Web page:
SewBibs Challenge: Burnside Bibs!

I’m usually a bit of a flake when it comes to Instagram sewing challenges- I see the challenge, maybe purchase a few supplies, and then get distracted by whatever other projects have landed on my cutting table, only remembering the challenge on the last day as everyone that participated throws up their awesome projects. It’s like being invited to a party, turning it down for another event, and then seeing the photos of how much fun it was in your feed.

I’m really excited today though, because not only did I get the party invite, but I actually went to the shindig! That’s right, I sewed my own Burnside bibs for the #sewbibs challenge.

Yes, today is the last day to post, so I’m showing up “fashionably late”, but I’m still here, with a finished pair of bibs to share for all my late night sewing this week! (totally giving myself a little pat on the bib-back here).

I’ll admit that prior to attending the SewExpo conference in January, I had zero intention of ever sewing, or wearing, bibs/overalls/dungarees. I didn’t think the look would flatter my petite build, and I wondered about how “practical” they would feel for everyday wear around three kids- would I feel like a giant toddler? would they be nursing friendly? Would they remind me too much of junior high (which is the last time I wore overalls, and not a phase of life I love to remember)?

However, seeing the Burnside Bibs design modeled by Peggy herself (who happens to also be rather petite, like me) at the Expo made me re-evaluate my anti-bibs stance, and on a whim, I purchased the pattern and a few yards of tencel twill from Stylemaker Fabrics.

The fabric and pattern could have easily gotten buried in my post-expo to-do list, but it stayed on my mind as the #sewbibs challenge was announced, and my Insta-feed was flooded with inspiration. This inspiration kept on coming throughout March and April, and while I was a bit intimidated by the whole project (drapey/shifty fabric? check. zipper? check. pants fitting? check) I didn’t want to miss out on my own pair of awesome bibs.

The week after I finally got it all cut out, I decided to try on some bibs at Target, just to get a feel for the style.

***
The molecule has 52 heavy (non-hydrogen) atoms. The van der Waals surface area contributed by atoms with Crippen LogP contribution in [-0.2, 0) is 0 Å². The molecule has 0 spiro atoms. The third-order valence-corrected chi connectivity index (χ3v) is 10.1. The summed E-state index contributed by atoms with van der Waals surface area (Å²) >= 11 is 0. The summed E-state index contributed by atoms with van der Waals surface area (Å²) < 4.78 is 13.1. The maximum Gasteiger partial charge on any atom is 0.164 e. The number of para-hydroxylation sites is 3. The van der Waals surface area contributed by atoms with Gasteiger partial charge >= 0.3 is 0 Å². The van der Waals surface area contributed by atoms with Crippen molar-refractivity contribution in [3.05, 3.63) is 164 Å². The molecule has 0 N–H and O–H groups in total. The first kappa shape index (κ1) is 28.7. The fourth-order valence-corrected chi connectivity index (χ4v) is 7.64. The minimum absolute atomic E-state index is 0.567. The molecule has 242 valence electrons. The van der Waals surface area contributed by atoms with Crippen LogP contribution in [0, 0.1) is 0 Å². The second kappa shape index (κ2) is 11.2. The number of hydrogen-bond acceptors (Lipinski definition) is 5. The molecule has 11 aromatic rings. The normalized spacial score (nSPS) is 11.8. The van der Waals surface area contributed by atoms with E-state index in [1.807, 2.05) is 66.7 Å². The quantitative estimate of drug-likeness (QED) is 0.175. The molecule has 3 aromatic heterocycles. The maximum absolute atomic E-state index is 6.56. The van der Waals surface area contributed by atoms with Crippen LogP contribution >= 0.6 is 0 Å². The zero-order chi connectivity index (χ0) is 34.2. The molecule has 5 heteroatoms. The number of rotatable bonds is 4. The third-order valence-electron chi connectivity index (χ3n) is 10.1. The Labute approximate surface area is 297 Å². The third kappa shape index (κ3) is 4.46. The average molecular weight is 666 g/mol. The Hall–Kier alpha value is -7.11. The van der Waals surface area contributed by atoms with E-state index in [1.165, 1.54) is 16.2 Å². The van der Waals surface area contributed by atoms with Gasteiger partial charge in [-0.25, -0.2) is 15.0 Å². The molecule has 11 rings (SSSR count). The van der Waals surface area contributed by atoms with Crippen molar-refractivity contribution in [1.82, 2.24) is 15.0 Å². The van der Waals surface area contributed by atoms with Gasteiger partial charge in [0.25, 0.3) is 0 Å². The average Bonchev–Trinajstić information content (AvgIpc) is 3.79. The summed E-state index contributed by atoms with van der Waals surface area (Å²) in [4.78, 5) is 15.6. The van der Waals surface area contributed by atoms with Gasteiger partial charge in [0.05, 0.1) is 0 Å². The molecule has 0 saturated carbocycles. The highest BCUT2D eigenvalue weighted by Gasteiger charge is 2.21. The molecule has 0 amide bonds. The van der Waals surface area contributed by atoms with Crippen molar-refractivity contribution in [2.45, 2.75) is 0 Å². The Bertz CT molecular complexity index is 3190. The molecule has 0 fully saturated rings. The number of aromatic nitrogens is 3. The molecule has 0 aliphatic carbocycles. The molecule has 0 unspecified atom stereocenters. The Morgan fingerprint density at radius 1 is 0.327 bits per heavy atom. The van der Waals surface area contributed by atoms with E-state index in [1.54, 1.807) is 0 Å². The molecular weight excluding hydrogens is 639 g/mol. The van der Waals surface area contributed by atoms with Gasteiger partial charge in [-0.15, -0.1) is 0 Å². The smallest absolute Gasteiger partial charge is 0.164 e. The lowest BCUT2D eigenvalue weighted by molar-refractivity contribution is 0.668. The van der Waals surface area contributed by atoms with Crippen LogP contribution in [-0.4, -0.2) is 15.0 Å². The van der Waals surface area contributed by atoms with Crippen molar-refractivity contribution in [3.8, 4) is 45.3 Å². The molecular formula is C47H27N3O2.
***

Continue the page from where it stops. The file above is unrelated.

It was a disaster- they looked terrible on me, accentuated my hips, and made me look like a cross between a gardener and a grandma. No offense to bib-wearing grandmas- it just wasn’t a good look for me.

I panicked, and wondered if I had made a huge mistake with my gorgeous tencel twill. I decided to put the project aside for a moment, and sew up my Willamette shirt, just to get more comfortable with the fabric. While the Willamette was a bit of a challenge, it wasn’t impossible, and I discovered that tencel twill could be tamed with a little steam from my iron and careful cutting, which eliminated a few of my pre-bibs hurdles.

Finally, this past week, I decided that since it was already cut out, I might as well give it a shot, since there wasn’t much else I could do with all those pieces of fabric. I was continuing to see so many stylish examples of bibs on social media, and I really, really wanted to be wearing my own pair.

The construction was fairly straightforward- I chose Version 1, with the side zipper, for a more fitted look. I used an 80/12 universal needle, lightweight pro-weft supreme interfacing, and my serger to finish the seams where instructed. I followed the instructions and the sewalong carefully, only deviating twice- once to under stitch the bib area, and once to use the folded strap method in the sewalong, rather than the stitch and turn method in the instructions.

I tried the stitch and turn method first, but couldn’t get that sucker turned out for the life of me- I only got halfway through, and needed an emergency hand massage to regain feeling in my fingers before I could continue sewing.